There are the lists set, there is the fight that is coming; I hope it will be a handsome one. I once lived in Australia in the house of a man who kept a bulldog and who received a present of a small native bear. I was present at the scene of their introduction to each other. The owner explained carefully that they must be friends.
He stroked them together, he gave them food together, he took them together for exercise in the garden, and all went well, for the bulldog had a high sense of obedience and duty. But at the end, when it retired to its basket, it gazed miserably and long at the bear, with tears running in streams down its cheeks. It was so very hard not to kill him and eat him! That is how our saurian will feel if the better elements in the great powers, backed by all the disinterested opinion in the rest of the world, succeed ultimately in imposing their will, like a bond of conscience, on the forces of uncontrolled and irresponsible covetousness which otherwise will plunder the world.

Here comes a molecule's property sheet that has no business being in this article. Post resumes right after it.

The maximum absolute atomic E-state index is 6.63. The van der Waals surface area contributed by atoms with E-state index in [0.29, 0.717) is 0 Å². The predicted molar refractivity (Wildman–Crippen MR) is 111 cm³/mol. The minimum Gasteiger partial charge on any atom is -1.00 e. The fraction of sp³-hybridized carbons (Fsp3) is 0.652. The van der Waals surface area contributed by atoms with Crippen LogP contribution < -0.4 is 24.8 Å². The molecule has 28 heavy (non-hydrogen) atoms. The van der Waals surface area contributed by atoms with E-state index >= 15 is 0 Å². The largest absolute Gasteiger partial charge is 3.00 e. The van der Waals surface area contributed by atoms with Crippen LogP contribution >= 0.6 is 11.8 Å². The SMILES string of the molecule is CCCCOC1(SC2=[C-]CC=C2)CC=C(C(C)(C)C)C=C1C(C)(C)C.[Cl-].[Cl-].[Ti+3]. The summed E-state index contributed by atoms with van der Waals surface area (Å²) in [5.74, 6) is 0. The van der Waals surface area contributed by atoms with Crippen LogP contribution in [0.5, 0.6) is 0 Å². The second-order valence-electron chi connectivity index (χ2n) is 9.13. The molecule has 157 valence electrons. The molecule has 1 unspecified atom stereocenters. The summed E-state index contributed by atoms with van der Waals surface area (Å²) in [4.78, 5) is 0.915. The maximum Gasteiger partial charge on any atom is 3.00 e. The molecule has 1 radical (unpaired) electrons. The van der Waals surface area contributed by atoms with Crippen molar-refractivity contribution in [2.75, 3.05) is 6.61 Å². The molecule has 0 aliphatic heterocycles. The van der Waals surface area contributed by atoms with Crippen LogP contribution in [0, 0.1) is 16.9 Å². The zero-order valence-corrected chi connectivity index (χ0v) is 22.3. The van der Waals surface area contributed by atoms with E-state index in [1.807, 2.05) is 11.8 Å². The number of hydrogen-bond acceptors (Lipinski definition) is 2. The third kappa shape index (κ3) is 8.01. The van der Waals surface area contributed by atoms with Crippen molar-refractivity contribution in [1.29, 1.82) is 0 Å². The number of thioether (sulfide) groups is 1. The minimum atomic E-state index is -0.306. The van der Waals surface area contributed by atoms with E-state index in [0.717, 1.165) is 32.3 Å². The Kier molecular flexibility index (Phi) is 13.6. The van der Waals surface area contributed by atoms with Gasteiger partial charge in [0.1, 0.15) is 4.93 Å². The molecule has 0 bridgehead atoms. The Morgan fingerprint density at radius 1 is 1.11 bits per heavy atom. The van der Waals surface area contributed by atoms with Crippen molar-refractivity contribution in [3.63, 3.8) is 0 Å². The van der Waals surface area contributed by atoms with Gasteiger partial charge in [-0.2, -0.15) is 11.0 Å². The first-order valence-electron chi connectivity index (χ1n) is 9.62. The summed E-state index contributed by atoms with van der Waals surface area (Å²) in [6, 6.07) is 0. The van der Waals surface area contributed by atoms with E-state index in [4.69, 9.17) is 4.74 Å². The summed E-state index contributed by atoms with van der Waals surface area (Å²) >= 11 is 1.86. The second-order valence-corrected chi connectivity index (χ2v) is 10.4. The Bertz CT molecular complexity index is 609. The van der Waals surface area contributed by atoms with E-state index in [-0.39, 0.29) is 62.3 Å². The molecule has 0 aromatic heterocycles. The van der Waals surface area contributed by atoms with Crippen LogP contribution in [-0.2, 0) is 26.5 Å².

For the geographer the interesting point is that not merely are the great powers, by means of their increased geographical discoveries, able to make, indeed, forced to make, decisions about the whole orbis terrarum; the orbis terrarum itself is meeting in committee, and has enough mutual knowledge among its parts to be able to make at least a beginning of deciding about its own future.
There is a motive for which I do not know the exact psychological name-let us call it professional interest-which is very powerful in human affairs. It is the motive which makes men or committees interested in the success of the job at which they are working. If once a man becomes a detective, he will be eager to track down law-breakers. He may start with no ill will whatever against the particular breach of the law concerned, or, indeed, against any breach of the law, but he will soon be working keenly at his chase. It is a common experience